There are many examples of strategies that have achieved little more than sitting on a shelf, with little or no reference made to them by officers, trustees, staff or members. But strategy is properly thought of as a process and way of thinking that permeates throughout the society’s work and its people. If a strategy is not widely understood and endorsed, and regularly consulted, used, reviewed and monitored, it is not working. Some society Presidents and Chief Executives keep a short version of the strategy to hand at all times, and consult it regularly as an aid to decision-making.
‘production of the strategic plan is only the start, not the end of the process’
If a strategy is to become real and embedded in the society, a number of things need to happen. First and foremost, the strategy must be owned by the senior officers and staff, and there must be a clear allocation of responsibilities in taking action to meet the goals or aims set out in the strategy. But beyond that, other issues will need to be addressed in order to guard against the risk of failure in implementing the plan.
6.1 Communicating the strategy
While strategies must be owned above all by the trustees and senior officers of the society, it is also critically important too that they must be effectively communicated to all members, staff, and key stakeholder groups. The aim should be that as many as possible of all those groups get a clear sense of
- the society’s core purposes and direction,
- how the activities they are involved in contribute to those purposes and direction, and
- how decisions about those activities fit into a wider framework.
The key benefits of the strategy will be lost unless both the strategy itself, and progress towards key goals, are regularly communicated to all these groups. Strategies that are referred to only by officers, trustees and senior staff will not realise their full potential. Thus one society among several found from a recent survey that members do not know – but would like to know – about its strategic plan and how the work-plans and programmes of activity relate to it. It has therefore decided to devote greater efforts to communicating with members about how the plan translates into activity programmes that are delivering against the society’s strategic objectives. Such communications can usefully go beyond the membership to key external stakeholders, and thus help to enhance the society’s profile.
6.2. Embedding strategies in work-plans and budgets
If strategies are to become realities, it needs to be made clear who is going to do what, with what resources, and by when. This may involve, as we noted in Section 3.2.7, changes to governance and staffing structures, with clear responsibilities assigned to key individuals and groups among the society’s officers and staff. In most cases, it will also usually involve the preparation of financial plans and budgets, business or operational plans, and annual work or activity plans for the society, and objectives for members of staff. In the absence of such plans, it will be difficult if not impossible to achieve the goals set out in the strategy.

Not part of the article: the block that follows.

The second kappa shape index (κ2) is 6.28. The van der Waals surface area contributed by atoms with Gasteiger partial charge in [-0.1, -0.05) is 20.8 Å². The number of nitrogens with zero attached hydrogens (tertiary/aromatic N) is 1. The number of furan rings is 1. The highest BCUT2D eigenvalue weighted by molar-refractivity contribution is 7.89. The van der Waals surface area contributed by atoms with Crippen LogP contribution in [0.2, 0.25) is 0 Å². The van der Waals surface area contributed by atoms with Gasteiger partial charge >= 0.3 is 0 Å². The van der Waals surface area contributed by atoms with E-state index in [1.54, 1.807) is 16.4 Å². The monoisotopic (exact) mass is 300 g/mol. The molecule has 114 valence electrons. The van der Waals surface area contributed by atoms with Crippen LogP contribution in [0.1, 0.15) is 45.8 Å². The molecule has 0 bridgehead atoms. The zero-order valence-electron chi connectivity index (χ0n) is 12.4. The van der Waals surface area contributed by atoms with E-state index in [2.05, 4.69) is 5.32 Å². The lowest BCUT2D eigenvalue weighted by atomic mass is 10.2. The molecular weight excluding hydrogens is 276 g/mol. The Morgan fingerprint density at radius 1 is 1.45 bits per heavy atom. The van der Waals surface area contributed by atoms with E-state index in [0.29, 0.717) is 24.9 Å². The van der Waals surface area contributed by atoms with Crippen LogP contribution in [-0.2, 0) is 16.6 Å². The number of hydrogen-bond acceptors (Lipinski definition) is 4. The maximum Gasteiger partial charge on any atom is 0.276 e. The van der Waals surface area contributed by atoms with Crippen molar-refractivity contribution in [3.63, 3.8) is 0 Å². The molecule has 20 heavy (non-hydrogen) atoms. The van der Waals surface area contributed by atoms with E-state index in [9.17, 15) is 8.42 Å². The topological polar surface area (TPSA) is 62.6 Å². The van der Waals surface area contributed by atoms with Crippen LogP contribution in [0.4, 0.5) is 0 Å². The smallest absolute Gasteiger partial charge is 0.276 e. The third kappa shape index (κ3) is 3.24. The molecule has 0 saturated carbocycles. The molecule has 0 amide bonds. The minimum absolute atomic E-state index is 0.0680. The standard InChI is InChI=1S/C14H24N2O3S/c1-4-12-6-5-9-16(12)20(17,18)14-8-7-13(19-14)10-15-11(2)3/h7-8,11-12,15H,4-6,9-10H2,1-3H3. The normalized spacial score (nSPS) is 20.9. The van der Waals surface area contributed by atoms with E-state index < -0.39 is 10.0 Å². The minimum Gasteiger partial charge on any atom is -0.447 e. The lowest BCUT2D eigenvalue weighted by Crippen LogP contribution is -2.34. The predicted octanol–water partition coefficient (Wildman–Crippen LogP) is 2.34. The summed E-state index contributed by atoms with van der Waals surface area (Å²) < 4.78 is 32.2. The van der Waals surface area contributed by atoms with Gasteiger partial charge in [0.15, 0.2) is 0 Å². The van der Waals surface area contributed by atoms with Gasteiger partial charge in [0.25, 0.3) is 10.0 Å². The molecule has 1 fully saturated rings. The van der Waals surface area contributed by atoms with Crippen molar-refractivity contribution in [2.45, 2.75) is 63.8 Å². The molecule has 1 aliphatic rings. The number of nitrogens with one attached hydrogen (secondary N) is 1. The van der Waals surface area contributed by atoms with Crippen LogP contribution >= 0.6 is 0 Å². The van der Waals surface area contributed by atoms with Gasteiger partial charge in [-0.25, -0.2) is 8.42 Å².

‘we haven’t developed a business plan, so we haven’t been using the strategic plan effectively’
‘don’t stop at the writing of the strategic plan. Make sure that you write a business plan alongside it to ensure delivery’
Some societies have therefore adapted their annual plans and budgets so that they align with the goals set out in new strategies.
‘we align our budgets and our activity plan and annual review to the four strategic goals’
‘the strategy forms the overarching framework for activity and operational plans which are used on a daily basis’
‘the main benefit has been in terms of the budget and getting the allocations into the key streams of work’.
Alignment of this kind can be powerfully-motivating for staff; but it is not always easy, and trustee bodies may not ‘live’ the strategy in the same way as staff. A few societies, however, seek to go further and to use the goals set out in the strategy as the structure for the regular business of the Council or Board, so that there is clear linkage between the governing body’s discussions and the society’s overall strategic direction.
Flexibility within overall direction
Nevertheless, it is important that the strategy should not become a straitjacket, and that the society and its officers should retain enough flexibility to enable them to exploit new opportunities or respond to unforeseen changes in circumstances while retaining overall strategic direction. As one society put it, it’s important to remain bold within that overall direction.
Download this guidance as a PDF